The minimum wage in the US is $7.25 per hour. Is this really too high a wage to pay for putting Americans back to work doing American jobs? Do we do company dorm’s in the US? Why Not?
Why did the U.S. economy's transition away from industrial manufacturing?
The Bethlehem Steel Corporation, which was based in Bethlehem, Pa., was once the largest producer of steel in the United States. Formerly the Bethlehem Steel Company, it was a major supplier of steel for ships, ammunition and other ordnance during World War I and World War II, and it stood as a symbol of the industrial might of a nation for much of the 20th century. Bethlehem Steel's earliest predecessor, the Saucona Iron Company, was founded as an iron works in Bethlehem, Pa., in 1857. The company grew rapidly as the industrial age dawned, buoyed by conflicts abroad, the construction of the railroads and the rapid, steel-reliant expansion of U.S. cities. In 1904, steel tycoon Charles M. Schwab formed the Bethlehem Steel Corporation, and he was replaced as president by Eugene G. Grace in 1916, with Schwab remaining as chairman of the board. Together, the two men oversaw a series of acquisitions and innovations that helped build Bethlehem Steel into an industrial giant. Among its holdings was the plant at Sparrows Point, Md., once the largest steel mill in the world. But by 1960, the U.S. was importing more steel than it was producing domestically, an ominous sign for Bethlehem Steel and the steel industry as a whole. Unable to keep up with changing technology and competition from overseas, the company filed for bankruptcy in 2001, and its assets were sold off. Bethlehem Steel's downfall often is cited as a prime example of the U.S. economy's transition away from industrial manufacturing.
Where 30,000 people worked during World War II producing massive amounts of steel - 17 million tons - and launching hundreds of ships.
This battered relic of U.S. industrial might is owned now by a steel entrepreneur born in India named Lakshmi Mittal. With the acquisition of Sparrows Point, Mittal's company has become the world's largest steelmaker. Steel prices are booming, boosted by huge demand from China's burgeoning industries. But thousands of retirees have been left in the dust of the bankruptcy, bereft of promised pension and medical benefits.
Why isn’t anyone interested enough to bring these back? There will always be a need for Transportation and Infrastructure.
Look what's happening in today's world:
Update on China Invading Idahohttp://americasfuture.net/af_online/arc ... pdate.html
• Idaho's Governor Butch Otter is supporting a plan to make Idaho the first Chinese-owned state in the U.S. The plan is called Project 60, but it is really the globalization of America. Project 60 uses a federal program that grants permanent residency to foreign nationals and gives special tax exemptions to foreign firms that move to the U.S. The original purpose of this program was to reduce U.S. unemployment. But surprise, surprise, the Chinese industries in Idaho will be staffed by Chinese workers imported to the U.S. Examiner, 5-31-11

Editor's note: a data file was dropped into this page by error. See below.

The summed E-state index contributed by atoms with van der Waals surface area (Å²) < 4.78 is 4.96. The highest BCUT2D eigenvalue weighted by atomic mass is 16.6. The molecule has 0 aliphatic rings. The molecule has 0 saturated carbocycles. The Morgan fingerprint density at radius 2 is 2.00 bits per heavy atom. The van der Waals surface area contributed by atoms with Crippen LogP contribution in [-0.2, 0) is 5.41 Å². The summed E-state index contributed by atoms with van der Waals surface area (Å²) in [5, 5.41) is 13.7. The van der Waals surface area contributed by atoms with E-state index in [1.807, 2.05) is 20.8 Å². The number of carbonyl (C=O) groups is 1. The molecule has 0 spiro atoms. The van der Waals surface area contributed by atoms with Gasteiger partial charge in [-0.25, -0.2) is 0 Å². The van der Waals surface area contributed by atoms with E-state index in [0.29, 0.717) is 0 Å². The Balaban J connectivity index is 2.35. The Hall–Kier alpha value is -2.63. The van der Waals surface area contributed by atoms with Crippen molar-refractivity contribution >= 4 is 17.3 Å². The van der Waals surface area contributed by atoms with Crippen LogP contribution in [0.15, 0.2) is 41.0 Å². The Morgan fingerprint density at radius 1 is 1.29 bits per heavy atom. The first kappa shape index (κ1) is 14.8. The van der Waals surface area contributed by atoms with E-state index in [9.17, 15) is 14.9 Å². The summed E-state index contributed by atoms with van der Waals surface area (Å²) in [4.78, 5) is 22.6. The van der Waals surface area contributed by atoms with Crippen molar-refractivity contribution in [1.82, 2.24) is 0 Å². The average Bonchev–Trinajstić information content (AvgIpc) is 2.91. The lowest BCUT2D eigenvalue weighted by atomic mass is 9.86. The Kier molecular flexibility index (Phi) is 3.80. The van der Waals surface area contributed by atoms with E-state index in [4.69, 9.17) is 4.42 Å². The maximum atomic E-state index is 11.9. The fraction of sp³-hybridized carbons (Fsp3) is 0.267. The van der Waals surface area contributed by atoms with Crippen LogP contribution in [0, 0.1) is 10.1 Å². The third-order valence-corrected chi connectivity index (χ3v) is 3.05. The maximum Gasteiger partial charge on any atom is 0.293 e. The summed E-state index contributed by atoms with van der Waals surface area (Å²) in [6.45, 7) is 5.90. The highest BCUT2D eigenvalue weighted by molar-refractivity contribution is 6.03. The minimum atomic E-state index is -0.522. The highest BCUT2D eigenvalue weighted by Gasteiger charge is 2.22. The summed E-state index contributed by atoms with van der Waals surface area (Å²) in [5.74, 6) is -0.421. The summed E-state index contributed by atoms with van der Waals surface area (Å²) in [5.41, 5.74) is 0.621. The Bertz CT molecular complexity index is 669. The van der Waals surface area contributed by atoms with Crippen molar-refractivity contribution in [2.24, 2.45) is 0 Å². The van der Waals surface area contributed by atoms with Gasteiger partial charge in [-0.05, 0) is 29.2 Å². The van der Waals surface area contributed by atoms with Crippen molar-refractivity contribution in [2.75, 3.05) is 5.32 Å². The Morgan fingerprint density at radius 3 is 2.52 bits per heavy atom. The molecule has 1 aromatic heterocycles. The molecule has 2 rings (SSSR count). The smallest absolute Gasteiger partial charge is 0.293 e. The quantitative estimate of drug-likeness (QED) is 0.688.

• Top Idaho officials have been traveling to China and entertaining the Chinese to facilitate this plan. China is financing these enterprises with its sovereign wealth funds and government-owned enterprises. A Chinese firm is building a fertilizer plant in American Falls, Idaho. China bought 50 square miles of land south of Boise. Governor Otter has agreed to give China "hassle free" landing rights at Idaho's main airport. It's not just Idaho. China is buying a large chunk of real estate in Toledo, Ohio, and oil and gas fields in Texas. Wall St. Journal, 5-24-10
Update on Using Taxpayers' Money to Hire Chinese
• U.S. taxpayers paid Communist China to build and install the replacement of the San Francisco-Oakland Bridge that was destroyed in the 1989 earthquake. It's a $7.2 billion project, one of the most expensive structures ever built. Chinese laborers are now doing the work to install more than two dozen giant steel modules, each with a roadbed segment about half the size of a football field.
• California officials said it hired the Chinese company, Zhenhua, because of "its large low-cost work force." The Chinese company put 3,000 employees to work on the project: steel-cutters, welders, polishers, and engineers. A typical Zhenhua employee works from 7 a.m. until 11 p.m., seven days a week, lives in a company dorm, and is paid $9 to $12 a day.
• Chinese workers have been hired (instead of Americans) all over the U.S. In New York City, Chinese companies are renovating the subway system, refurbishing the Alexander Hamilton Bridge over the Harlem River, and building a new Metro-North train platform near Yankee Stadium. New York Times, 6-25-11, 3-20-10